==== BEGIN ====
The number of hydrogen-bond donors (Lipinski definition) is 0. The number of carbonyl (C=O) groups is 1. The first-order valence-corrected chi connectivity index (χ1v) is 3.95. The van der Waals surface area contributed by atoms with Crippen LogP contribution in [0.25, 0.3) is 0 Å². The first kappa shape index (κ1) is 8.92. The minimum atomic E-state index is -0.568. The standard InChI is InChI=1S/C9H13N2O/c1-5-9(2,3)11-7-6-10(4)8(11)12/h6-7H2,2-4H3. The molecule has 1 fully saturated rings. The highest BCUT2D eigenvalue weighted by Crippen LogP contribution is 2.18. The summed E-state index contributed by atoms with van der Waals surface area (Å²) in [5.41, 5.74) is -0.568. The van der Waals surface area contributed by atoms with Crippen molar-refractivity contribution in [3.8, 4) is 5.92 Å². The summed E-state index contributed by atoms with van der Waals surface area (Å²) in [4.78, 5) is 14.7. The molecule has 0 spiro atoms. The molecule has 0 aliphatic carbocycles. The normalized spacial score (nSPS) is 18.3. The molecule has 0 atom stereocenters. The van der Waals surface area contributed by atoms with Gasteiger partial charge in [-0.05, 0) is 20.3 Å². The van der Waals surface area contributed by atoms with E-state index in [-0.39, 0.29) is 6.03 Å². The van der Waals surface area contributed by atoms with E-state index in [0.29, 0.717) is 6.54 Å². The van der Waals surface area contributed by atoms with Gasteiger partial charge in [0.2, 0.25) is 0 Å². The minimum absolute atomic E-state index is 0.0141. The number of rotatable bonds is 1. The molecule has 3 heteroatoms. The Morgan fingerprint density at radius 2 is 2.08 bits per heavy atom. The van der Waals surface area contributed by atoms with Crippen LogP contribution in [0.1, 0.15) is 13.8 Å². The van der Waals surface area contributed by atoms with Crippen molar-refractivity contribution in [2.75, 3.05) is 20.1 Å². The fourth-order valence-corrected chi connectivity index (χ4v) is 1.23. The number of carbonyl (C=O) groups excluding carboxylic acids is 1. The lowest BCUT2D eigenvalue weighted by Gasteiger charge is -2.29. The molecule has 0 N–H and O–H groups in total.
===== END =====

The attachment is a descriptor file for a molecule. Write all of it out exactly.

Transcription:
The number of hydrogen-bond donors (Lipinski definition) is 0. The number of carbonyl (C=O) groups is 1. The first-order valence-corrected chi connectivity index (χ1v) is 3.95. The van der Waals surface area contributed by atoms with Crippen LogP contribution in [0.25, 0.3) is 0 Å². The first kappa shape index (κ1) is 8.92. The minimum atomic E-state index is -0.568. The standard InChI is InChI=1S/C9H13N2O/c1-5-9(2,3)11-7-6-10(4)8(11)12/h6-7H2,2-4H3. The molecule has 1 fully saturated rings. The highest BCUT2D eigenvalue weighted by Crippen LogP contribution is 2.18. The summed E-state index contributed by atoms with van der Waals surface area (Å²) in [5.41, 5.74) is -0.568. The van der Waals surface area contributed by atoms with Crippen molar-refractivity contribution in [3.8, 4) is 5.92 Å². The summed E-state index contributed by atoms with van der Waals surface area (Å²) in [4.78, 5) is 14.7. The molecule has 0 spiro atoms. The molecule has 0 aliphatic carbocycles. The normalized spacial score (nSPS) is 18.3. The molecule has 0 atom stereocenters. The van der Waals surface area contributed by atoms with Gasteiger partial charge in [-0.05, 0) is 20.3 Å². The van der Waals surface area contributed by atoms with E-state index in [-0.39, 0.29) is 6.03 Å². The van der Waals surface area contributed by atoms with E-state index in [0.29, 0.717) is 6.54 Å². The van der Waals surface area contributed by atoms with Gasteiger partial charge in [0.2, 0.25) is 0 Å². The minimum absolute atomic E-state index is 0.0141. The number of rotatable bonds is 1. The molecule has 3 heteroatoms. The Morgan fingerprint density at radius 2 is 2.08 bits per heavy atom. The van der Waals surface area contributed by atoms with Crippen LogP contribution in [0.1, 0.15) is 13.8 Å². The van der Waals surface area contributed by atoms with Crippen molar-refractivity contribution in [2.75, 3.05) is 20.1 Å². The fourth-order valence-corrected chi connectivity index (χ4v) is 1.23. The number of carbonyl (C=O) groups excluding carboxylic acids is 1. The lowest BCUT2D eigenvalue weighted by Gasteiger charge is -2.29. The molecule has 0 N–H and O–H groups in total.